Higher salaries are possible, depending on your employer, role and responsibilities. Additional benefits may also be offered by some employers, such as pensions and healthcare plans.
Income figures are intended as a guide only.
Working hours can vary and may involve working 9am to 5pm, Monday to Friday, or include early starts, late finishes and weekend work on a rota basis.
Jobs can involve shift work, especially early in your career, if there is continuous production.
Part-time and flexible work may be possible, but this will be dependent on the nature of your work and employer.
What to expect
- The working environment varies according to duties and can include a plant floor, office, workshop or laboratory.
- Most manufacturing systems engineers spend the majority of their time in the production area, where working conditions are dictated by the type of product being manufactured. The area may be clean, bright and airy, or noisy and dirty.
- Depending on your duties, you may need to wear protective gear, including a safety helmet and glasses.
- Opportunities for self-employment and freelance work are sometimes available for those with considerable experience.
- Jobs are mainly available in traditional industrial towns and cities and, increasingly, in newer industrial estates in most areas of the country.
- Women are currently under-represented in this profession. Initiatives such as WISE aim to encourage more women into the industry.
- Travel within a working day and overseas work or travel is common for senior engineers, particularly for those working for multinational companies.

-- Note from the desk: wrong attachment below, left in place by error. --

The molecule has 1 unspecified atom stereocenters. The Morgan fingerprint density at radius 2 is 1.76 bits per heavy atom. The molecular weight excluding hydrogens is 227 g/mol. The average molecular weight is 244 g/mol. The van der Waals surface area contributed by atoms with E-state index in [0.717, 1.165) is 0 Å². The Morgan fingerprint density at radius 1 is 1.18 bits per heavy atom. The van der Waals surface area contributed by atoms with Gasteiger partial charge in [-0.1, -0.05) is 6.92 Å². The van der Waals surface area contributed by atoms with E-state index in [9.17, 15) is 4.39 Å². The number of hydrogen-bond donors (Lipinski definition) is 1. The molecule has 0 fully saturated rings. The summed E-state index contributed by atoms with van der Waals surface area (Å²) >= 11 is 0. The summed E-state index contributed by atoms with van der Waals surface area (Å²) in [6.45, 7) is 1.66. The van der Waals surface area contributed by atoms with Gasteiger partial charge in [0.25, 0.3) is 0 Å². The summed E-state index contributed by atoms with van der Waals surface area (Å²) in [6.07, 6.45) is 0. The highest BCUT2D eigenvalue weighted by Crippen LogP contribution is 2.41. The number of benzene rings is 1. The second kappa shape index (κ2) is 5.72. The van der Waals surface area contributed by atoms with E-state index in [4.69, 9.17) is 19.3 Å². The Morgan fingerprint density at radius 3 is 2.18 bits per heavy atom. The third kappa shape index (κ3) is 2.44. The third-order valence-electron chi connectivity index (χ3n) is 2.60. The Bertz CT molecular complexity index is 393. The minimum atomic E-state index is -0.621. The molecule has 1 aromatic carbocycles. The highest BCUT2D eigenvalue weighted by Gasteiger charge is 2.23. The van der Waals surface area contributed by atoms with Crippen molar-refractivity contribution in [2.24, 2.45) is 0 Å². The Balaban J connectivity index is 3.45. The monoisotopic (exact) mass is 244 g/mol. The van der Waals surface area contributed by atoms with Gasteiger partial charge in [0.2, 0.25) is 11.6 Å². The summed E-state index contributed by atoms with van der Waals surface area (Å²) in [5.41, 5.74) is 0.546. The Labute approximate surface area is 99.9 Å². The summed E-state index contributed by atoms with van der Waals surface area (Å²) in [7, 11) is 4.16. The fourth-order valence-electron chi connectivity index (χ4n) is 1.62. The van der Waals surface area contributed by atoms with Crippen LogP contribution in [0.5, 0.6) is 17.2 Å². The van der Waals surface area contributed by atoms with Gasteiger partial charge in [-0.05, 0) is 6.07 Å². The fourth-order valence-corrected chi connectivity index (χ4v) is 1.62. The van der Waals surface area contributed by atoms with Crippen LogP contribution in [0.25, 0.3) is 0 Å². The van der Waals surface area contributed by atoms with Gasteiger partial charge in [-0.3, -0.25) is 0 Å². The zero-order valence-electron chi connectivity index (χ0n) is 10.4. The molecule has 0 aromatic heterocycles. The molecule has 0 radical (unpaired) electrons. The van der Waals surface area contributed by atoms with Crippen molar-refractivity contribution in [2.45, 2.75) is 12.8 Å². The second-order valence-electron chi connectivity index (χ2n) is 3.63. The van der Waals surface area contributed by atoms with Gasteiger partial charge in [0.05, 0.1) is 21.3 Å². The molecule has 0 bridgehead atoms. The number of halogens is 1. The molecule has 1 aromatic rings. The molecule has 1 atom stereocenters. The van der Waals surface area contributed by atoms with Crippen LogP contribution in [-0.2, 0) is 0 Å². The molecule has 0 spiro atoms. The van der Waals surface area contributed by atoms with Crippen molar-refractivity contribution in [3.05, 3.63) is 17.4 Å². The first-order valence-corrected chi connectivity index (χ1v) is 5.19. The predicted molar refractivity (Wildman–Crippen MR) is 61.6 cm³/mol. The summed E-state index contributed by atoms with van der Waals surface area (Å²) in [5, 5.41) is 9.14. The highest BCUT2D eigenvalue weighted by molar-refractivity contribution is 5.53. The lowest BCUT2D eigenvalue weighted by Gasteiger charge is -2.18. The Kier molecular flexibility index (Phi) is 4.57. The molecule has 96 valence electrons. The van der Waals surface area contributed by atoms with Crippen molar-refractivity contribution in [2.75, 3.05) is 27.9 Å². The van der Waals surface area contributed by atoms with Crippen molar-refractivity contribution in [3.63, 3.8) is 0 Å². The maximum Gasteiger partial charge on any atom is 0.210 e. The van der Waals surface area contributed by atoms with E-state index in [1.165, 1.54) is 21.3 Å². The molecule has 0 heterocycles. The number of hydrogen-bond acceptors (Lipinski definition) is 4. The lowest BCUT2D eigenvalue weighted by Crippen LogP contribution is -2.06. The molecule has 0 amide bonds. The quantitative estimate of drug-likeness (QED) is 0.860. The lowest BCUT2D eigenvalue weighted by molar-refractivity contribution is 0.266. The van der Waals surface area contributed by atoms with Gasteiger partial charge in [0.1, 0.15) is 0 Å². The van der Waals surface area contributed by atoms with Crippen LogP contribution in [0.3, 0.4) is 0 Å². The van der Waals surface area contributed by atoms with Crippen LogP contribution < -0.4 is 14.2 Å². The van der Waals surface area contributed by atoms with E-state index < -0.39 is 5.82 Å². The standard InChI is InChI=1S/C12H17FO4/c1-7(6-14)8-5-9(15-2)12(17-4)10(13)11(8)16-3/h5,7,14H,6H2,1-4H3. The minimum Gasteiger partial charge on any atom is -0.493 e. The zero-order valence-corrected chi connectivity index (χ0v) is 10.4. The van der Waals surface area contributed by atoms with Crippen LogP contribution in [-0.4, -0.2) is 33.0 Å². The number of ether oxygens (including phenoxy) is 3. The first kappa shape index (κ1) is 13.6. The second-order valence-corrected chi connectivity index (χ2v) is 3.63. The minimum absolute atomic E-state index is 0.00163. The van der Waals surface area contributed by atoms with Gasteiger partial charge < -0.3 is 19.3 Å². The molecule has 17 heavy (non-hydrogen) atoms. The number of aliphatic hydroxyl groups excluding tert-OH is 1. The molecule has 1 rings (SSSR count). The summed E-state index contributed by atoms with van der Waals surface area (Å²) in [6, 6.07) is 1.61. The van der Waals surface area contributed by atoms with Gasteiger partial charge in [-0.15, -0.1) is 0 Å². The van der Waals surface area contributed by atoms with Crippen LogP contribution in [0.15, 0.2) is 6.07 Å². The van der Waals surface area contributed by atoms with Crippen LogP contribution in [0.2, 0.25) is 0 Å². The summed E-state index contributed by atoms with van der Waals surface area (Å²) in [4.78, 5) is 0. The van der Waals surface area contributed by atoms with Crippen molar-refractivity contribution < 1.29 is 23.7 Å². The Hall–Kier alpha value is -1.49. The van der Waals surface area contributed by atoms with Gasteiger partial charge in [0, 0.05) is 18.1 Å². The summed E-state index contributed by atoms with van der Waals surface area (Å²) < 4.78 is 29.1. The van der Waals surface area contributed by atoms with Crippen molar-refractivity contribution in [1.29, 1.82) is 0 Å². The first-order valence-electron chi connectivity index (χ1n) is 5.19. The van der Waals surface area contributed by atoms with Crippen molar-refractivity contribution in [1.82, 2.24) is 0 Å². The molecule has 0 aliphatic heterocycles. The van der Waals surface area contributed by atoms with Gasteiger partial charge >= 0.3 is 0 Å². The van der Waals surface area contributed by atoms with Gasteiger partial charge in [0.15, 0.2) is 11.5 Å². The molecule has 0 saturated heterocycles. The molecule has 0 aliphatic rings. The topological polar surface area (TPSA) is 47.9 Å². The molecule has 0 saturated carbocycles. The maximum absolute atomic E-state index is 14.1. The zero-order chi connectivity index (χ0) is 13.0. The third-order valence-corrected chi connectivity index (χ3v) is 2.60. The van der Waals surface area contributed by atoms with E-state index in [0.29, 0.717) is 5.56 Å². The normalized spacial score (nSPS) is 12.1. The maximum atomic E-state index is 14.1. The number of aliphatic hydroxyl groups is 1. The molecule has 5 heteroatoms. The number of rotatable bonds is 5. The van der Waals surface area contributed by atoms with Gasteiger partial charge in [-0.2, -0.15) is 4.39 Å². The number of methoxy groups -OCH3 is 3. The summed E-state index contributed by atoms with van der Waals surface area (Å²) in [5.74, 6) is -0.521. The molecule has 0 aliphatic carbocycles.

To get into manufacturing systems engineering you'll need to have a degree. Relevant subjects include engineering and physical, mathematical or applied sciences.
The following subjects in particular may be helpful:
- computer aided or computer systems engineering
- electrical or electronic engineering
- mechanical and/or manufacturing engineering
- mechanical design engineering
- production and manufacturing engineering.
It's possible to enter the career as a trainee with an HND or foundation degree. Relevant subjects include engineering and mechanical engineering.
A pre-entry postgraduate qualification is not necessary but it can be useful, particularly if your first degree is not in a directly-related subject. Masters are available in subjects such as:
- manufacturing systems engineering
- production or control engineering.
To help you to achieve the status of chartered engineer at a later date, it's useful if your degree or Masters is accredited by the Institution of Mechanical Engineers (IMechE). Details of accredited courses are available at Engineering Council - Accredited Course Search.
You could become an engineering technician without a degree or HND, but would need to acquire the necessary skills and knowledge (and possibly take higher qualifications) to work up to the role of manufacturing systems engineer.